Don’t Get Stuck Between a Rock and a Hard Place – Michael Dennis, CBF

Don't Get Stuck

Sooner or later, every credit professional will be asked this question by their boss: “What credit limit do you recommend we assign to this customer or applicant — the one with the deficit net worth?”

Customers with a deficit net worth are technically insolvent, and insolvent companies have a nasty habit of filing for bankruptcy protection. There is no good or right answer to this question. The answer depends on your company’s tolerance for credit risk. However, the fact that your manager is asking you for a recommendation suggests that s/he believes the customer should be given open account terms at some dollar level.

I use one of two approaches to address this problem. The first involves rephrasing the question this way: “If you are asking how much credit I would extend to a company that is technically bankrupt, the answer is that I would not recommend open account terms.” This response is honest and direct, and makes your position crystal clear.

The other approach involves explaining that your experience does not provide you with any guidelines relating to recommending credit limits for customers with a deficit net worth, and that you would appreciate their help. Ask for their guidance about what process they would use to determine how much money your company is willing to risk on this type of customer. Done correctly, this can become a useful training tool for the credit decision-maker.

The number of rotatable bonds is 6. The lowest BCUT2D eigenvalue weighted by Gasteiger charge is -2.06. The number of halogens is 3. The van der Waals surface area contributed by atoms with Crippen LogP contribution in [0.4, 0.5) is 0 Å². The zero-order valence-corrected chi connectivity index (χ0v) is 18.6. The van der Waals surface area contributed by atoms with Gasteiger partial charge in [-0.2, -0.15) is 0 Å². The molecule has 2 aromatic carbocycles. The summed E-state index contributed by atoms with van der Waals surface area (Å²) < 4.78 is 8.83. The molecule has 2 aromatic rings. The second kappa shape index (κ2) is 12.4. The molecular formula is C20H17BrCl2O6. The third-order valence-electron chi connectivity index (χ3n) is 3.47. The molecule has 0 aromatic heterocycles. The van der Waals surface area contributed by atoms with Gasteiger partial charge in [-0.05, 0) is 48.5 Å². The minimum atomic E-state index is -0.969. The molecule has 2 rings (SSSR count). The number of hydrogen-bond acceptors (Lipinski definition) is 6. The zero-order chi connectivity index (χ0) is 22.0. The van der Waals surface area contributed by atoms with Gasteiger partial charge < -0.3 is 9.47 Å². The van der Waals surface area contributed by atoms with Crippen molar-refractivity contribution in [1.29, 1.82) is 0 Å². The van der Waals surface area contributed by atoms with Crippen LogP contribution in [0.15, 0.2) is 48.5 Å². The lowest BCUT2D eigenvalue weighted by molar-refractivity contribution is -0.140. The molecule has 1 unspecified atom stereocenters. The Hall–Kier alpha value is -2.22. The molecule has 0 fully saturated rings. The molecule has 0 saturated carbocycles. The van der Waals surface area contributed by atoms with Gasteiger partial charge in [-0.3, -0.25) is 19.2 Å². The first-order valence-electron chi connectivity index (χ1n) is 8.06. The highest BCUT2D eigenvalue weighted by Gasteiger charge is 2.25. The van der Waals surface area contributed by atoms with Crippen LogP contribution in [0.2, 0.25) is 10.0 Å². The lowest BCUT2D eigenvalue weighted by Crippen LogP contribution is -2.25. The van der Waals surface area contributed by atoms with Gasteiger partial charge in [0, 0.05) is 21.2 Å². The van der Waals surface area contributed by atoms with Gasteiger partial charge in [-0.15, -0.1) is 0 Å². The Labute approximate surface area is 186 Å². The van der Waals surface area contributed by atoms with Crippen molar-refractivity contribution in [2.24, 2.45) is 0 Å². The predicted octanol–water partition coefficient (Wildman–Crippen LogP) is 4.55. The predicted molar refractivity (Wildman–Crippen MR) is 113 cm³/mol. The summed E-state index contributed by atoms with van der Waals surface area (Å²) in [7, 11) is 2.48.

Both approaches might cause your manager to question your willingness to make tough decisions. The good news is that you may be able to avoid the problem altogether by updating your Policies and Procedures Manual. If you develop a Credit Policy that addresses who has the authority to extend credit to the highest risk companies, and what facts and factors that credit decision will be based on, you can avoid being caught between a rock and a hard place.

Michael Dennis, CBF

I am always interested in hearing your opinions. Please let me know how you have handled this challenge effectively.

Michael Dennis’ Covering Credit Commentary. Michael’s website is

The opinions presented are those of the author.  The opinions and recommendations do not necessarily reflect the views of CMA, or their Officers and Directors.  Readers are encouraged to evaluate any suggestions or recommendations made, and accept and adopt only those concepts that make sense to them.

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6 Replies to “Don’t Get Stuck Between a Rock and a Hard Place – Michael Dennis, CBF”

  1. Dennis, Typically I tend to agree with you but in this case I feel you have missed a bit. Unless you are new to the organization, you should already know what your organizations appitite is for credit risk. You should already know if the company is willing to sell to technically bankrupt customers and how they intend to secure their risk. If you are walking into a company that does not have the policies and procedures already documented, then they hired you because of your expertise and you should be the individual who guides the company in the direction they need to go to limit their risk but expand their sales in as secure a position as possible. Identify what the benefits of selling are against the risk and then make your decision based ont hese facts.

  2. Generally, I view credit as a “balance wheel”, giving the conservative viewpoint which balances Sales’ desires. Lately, most salespeople I know, in and out of my company, are becoming more conservative in the arena of risk.